Nicola Sturgeon will still be first minister on May 6. Kezia Dugdale and Ruth Davidson are vying for the role of opposition leader in the next Holyrood term but both are really positioning themselves for the 2021 poll. Here we examine the prospects for the Scottish Conservative leader.
France and its people have reasserted republican values and proclaimed the primacy of love in the fight against ISIS. But how best to ensure that the 130 Daesh victims in Paris are honoured – and to prevent similar atrocities happening?
Parts of the British Left are openly flirting with campaigning to quit the EU. The SNP is planning its own “upbeat” campaign to stay in. But these divisions on the social democratic/socialist Left simply buttress the forces of darkness: the very unaccountable corporatism both wish to confront.
Nicola Sturgeon has rightly spoken out against the crushing effect of yet more austerity on Greece and its people but she and the SNP have yet to spell out a clear vision of what EU they are seeking.
The French and German economy ministers have come up with some radical ideas to get the EU out of its trough – and offer the Tories a way out of their membership renegotiation impasse.
Everybody’s talking social democracy, not least in Scotland. But nobody defines what it means, recognises how it’s in crisis and sees how analysts/activists are starting to rethink it.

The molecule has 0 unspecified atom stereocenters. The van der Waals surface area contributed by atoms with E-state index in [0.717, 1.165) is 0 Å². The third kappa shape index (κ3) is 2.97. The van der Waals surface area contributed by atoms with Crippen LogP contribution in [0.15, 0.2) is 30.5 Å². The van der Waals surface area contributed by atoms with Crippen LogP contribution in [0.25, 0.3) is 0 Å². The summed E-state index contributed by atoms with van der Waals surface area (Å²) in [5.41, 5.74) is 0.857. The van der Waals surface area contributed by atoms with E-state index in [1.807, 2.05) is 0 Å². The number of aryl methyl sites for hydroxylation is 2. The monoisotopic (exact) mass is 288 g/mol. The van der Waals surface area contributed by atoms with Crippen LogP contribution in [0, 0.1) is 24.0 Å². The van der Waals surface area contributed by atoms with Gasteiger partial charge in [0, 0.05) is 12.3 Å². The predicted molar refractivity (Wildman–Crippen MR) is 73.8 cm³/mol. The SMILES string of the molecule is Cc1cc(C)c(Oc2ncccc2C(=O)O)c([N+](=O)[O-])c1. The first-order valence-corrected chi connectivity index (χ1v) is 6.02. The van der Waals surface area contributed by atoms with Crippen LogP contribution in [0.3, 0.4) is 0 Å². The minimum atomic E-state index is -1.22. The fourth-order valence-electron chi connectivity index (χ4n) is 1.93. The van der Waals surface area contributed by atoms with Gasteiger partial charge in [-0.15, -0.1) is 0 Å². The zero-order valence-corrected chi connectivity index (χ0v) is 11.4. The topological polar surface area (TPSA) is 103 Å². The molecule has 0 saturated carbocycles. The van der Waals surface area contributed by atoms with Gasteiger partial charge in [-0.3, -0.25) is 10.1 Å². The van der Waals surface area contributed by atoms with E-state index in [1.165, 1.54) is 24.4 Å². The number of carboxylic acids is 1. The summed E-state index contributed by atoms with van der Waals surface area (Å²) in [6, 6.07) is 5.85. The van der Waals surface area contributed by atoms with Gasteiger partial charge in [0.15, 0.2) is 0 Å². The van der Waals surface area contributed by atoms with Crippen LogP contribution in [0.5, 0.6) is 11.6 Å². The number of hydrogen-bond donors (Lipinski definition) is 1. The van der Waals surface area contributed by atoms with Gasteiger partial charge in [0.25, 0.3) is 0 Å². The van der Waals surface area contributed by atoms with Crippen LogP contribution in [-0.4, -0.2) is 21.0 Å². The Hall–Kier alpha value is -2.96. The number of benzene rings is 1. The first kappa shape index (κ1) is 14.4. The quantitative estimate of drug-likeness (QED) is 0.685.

In light of discussion whether it’s time for Scottish Labour to sever formal links with the wider UK Labour Party David Gow considers whether the Bavarian Christian Social Union offers a possible model.
The SNP’s anti-austerity politics is in reality a rehash of moderate redistribution – in the tradition of post-war British Labourism
Smear or swoon. Attitudes to Nicola Sturgeon lurch between the two. The few days since the #leadersdebate on ITV have seen her vilified as a secret Tory supporter (good for a second referendum with a positive outcome this time, supposedly) and “the most dangerous woman” in UK politics.
The differences between Labour and the SNP in their plans for UK government spending and borrowing are much closer to each other’s than they are to those bequeathed by George Osborne.